Pros & Cons of Living in Zionsville, Indiana

With a population of just under 29,000 people, Zionsville, Indiana might seem like a small town. Almost thirty thousand people living in one place isn’t necessarily small, but it is one of the smaller northern Indianapolis suburbs. Compared to neighboring suburbs Carmel and Fishers, both of which have populations in the 90,000, Zionsville is pretty low key. Perhaps that’s part of the sleepy charm of this aesthetic little suburb. Let’s look at some of the pros and cons of living in Zionsville, Indiana.

Pros of living in Zionsville, Indiana

The Quality of Life in Zionsville:

The beauty of this city speaks for itself, and it’s saying “Life here is wonderful!” Zionsville neighborhoods are clean, and yards are full of luscious, mature greenery. Many homes in Zionsville are historic, as the area has been around quite some time. There are still charming brick streets and Victorian homes dotted about town. You can instantly feel the difference upon driving into the Zionsville city limits.  This town has a certain calmness and separation from fast city life. The small town aura is palpable. It invites you to slow down, and smell the roses in those perfectly manicured yards. You’ll definitely enjoy a slower pace in Zionsville, but never be too far from the action.

Zionsville has great schools:

According to niche.com (a reputable national school rating website,) the Zionsville school system receives an A+ for overall excellence. Ratings are calculated by the use of certain variables that make up the education system, such as: test scores, extracurricular activities, diversity, staff and more. Zionsville actually ranks as one of the best school systems in the entire state of Indiana.

One of the best things about Zionsville High School is its student population. Only about 2,000 students attend the school each year, giving an ample teacher-to-student ratio. The schools in neighboring Carmel and Fishers are extremely large. Carmel High School in particular is known for being tremendously competitive.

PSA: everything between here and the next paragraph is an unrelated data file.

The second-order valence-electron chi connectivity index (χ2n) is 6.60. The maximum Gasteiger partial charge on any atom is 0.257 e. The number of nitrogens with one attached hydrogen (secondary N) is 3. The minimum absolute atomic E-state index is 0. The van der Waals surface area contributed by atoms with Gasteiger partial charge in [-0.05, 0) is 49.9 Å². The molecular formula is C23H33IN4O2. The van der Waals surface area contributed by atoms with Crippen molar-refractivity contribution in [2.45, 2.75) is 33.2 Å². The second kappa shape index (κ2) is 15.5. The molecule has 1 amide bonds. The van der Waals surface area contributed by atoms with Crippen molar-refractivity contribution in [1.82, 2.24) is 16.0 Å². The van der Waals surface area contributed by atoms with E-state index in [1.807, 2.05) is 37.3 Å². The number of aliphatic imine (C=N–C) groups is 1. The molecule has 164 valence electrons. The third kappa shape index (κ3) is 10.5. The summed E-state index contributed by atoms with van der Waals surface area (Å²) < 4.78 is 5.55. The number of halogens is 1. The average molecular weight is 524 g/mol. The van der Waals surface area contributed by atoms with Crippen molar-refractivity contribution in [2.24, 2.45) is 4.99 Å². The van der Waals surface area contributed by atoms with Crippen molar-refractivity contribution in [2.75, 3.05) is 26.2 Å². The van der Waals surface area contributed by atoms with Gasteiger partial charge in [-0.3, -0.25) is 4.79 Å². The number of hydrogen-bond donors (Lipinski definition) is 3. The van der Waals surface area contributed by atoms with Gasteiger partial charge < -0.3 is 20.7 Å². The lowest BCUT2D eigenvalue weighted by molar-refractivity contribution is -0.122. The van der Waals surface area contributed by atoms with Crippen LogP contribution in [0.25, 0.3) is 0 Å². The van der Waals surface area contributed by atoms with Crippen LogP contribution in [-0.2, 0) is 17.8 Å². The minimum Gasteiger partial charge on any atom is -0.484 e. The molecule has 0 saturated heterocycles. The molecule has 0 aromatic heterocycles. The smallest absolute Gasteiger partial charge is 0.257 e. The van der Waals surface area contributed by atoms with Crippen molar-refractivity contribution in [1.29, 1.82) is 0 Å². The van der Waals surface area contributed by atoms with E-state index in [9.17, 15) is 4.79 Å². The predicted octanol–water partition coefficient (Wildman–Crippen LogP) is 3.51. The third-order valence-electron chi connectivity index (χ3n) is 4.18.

A place like Zionsville High School can provide great opportunities for students to be involved in sports teams, choir, band, clubs and other activities without having the constant stress of fighting for their chance to be there. Statistically, students who are active in extracurricular activities are happier, make better grades, have better opportunities for getting into college, and enjoy an overall sense of belonging.

 *Important Note: If you don’t have kids you might be skimming over this part, but don’t! Good schools benefit the entire community. With desirable schools come more valuable homes and properties, better public amenities, and overall community wellness. So remember, even if you aren’t using the school system in Zionsville, it’s still assuring the area remains a great place to live!

Zionsville is Very Safe:

Generally speaking, the further you get from the most populated part of the city, the lower crime rates get. Zionsville hits that perfect sweet spot of being away from the city just enough to decrease violent and property crimes, but doesn’t become so remote that people feel unsafe due to their isolation. Nearly all the neighborhood and parks are very safe at any time of the day, and you’d be hard pressed to find a part of town with a reputation for crime. Whether you have a family, or live alone, everybody enjoys living in a place where they feel safe both in their home and out in the community.

Cons of living in Zionsville, Indiana

The High Cost of Living:

Riding on the coattails of our last pro, we lead into an inevitable con to living in Zionsville, IN. Very safe areas also tend to be very expensive, and Zionsville is no exception. Zionsville actually has the highest cost of living of any place in the Indy Metro Area. We aren’t just talking about the neighborhoods with exorbitant price tags, either. Anywhere you go in Zionsville, if you want to be living within the city limits, it’s expensive.  It’s very difficult to break into this suburb under $400,000, and that would be finding a pretty lucky spot.

The demand to live in Zionsville is only growing, so homes that are more affordable than others get snatched lightning fast. If you’re looking for a home to buy, and you have $300,000, you can find a nice home in many other suburbs of the Indianapolis area. Areas like Fishers, Westfield, Noblesville, and even parts of Carmel will have beautiful homes in this price range. If that sounds more like your budget, you might find yourself priced out of Zionsville, no matter how much you wanted to live there.